Butter, one of my best-loved foods, has become de rigueur dinner table conversation — which, for a complete butterholic, is wonderful. Sadly, though, the conversation is beginning because of its price.
It’s a global boom-and-bust issue. In Europe, issues such as stockpiles of milk powder and Russia’s embargo on imported European-produced dairy foods led, some years back, to a downturn in dairy production. Now the tables have turned.
Britain is under the influence of the Mary Berry effect (their words, not mine) and a new generation has taken to baking — but only with butter. In addition, there’s a worldwide trend away from margarines and table spreads to natural, including whole milk over low-fat milks. All that’s great, except there’s not enough base product: milk.
The Brits suffered a 53 per cent increase in the price of butter in the last 12 months. Their French cousins are no better off; this year alone, the price of butter has increased by 93 per cent. Sacre beurre!
Demand for milk fat in Europe has caused the world price of butter to increase 60 per cent in the year to October (data from the ABC). We trade on a world market and thus we feel it too — our butter has hiked up 62 per cent in a year. Like you, I think it’s unfair.
In a country where 95 per cent of our dairy production is exported (37 per cent whole milk powder, 12 per cent cheese, 10 per cent skim milk powder and nine per cent butter), wouldn’t it be nice if we had a quota system of “dairy for Kiwis first”?
I don’t want to take any well-earned good times away from the farmers — heaven knows many of them need good times — but truly, given how much we export, how little would it take to make “natural” more affordable on our market?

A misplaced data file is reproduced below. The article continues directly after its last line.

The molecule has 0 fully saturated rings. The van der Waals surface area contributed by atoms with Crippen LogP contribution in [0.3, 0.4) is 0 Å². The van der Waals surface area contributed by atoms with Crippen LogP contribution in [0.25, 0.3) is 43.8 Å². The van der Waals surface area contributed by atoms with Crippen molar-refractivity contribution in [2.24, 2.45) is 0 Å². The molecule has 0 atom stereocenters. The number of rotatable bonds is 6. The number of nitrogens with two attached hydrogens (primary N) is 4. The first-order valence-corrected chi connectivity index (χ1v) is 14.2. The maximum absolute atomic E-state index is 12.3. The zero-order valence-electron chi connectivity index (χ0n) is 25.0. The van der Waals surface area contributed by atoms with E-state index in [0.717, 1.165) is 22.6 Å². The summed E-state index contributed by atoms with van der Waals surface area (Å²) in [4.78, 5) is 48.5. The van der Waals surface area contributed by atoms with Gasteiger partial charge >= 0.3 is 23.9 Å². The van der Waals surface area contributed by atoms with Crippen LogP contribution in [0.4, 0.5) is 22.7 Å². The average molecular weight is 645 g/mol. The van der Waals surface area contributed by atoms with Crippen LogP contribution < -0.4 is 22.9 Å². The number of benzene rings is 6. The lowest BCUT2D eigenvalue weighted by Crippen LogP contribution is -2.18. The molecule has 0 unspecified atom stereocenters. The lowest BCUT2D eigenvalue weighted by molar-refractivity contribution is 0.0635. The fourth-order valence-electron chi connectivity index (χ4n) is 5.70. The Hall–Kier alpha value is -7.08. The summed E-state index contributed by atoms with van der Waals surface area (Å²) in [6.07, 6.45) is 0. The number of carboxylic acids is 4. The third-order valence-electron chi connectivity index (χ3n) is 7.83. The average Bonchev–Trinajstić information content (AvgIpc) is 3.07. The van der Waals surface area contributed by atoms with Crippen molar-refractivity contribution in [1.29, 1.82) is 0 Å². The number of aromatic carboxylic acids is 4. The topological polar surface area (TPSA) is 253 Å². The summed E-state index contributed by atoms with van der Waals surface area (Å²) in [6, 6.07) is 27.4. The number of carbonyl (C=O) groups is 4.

On top of all the economic issues, the burgeoning worldwide trend back to natural has also had an impact on the price of dairy, just in time for Christmas, when many make the effort to recreate memories of yesteryear through traditional baking.
I encourage you this year to bypass the classics we so strongly associate with Christmas and that are usually British-based. Go back to a true Kiwi classic — the sponge or sponge drops (small versions are perfect for kids). The sponge requires little effort to make, can be made with a hand beater, and is mainly eggs, a bit of sugar, flour, mountains of air and maybe a spoonful of butter. It can be made on the day of eating or a few days before and can be layered with whipped cream and fruit just before serving.
There are many variations to a basic sponge recipe – more eggs, no butter, eggs whipped together or separately – and all result in a different texture. Firm-textures are ideal for lamington or where there’s a time delay from filling to eating. Softer, crumblier textures are best filled and eaten quickly. I tend to cook what I feel like on the day.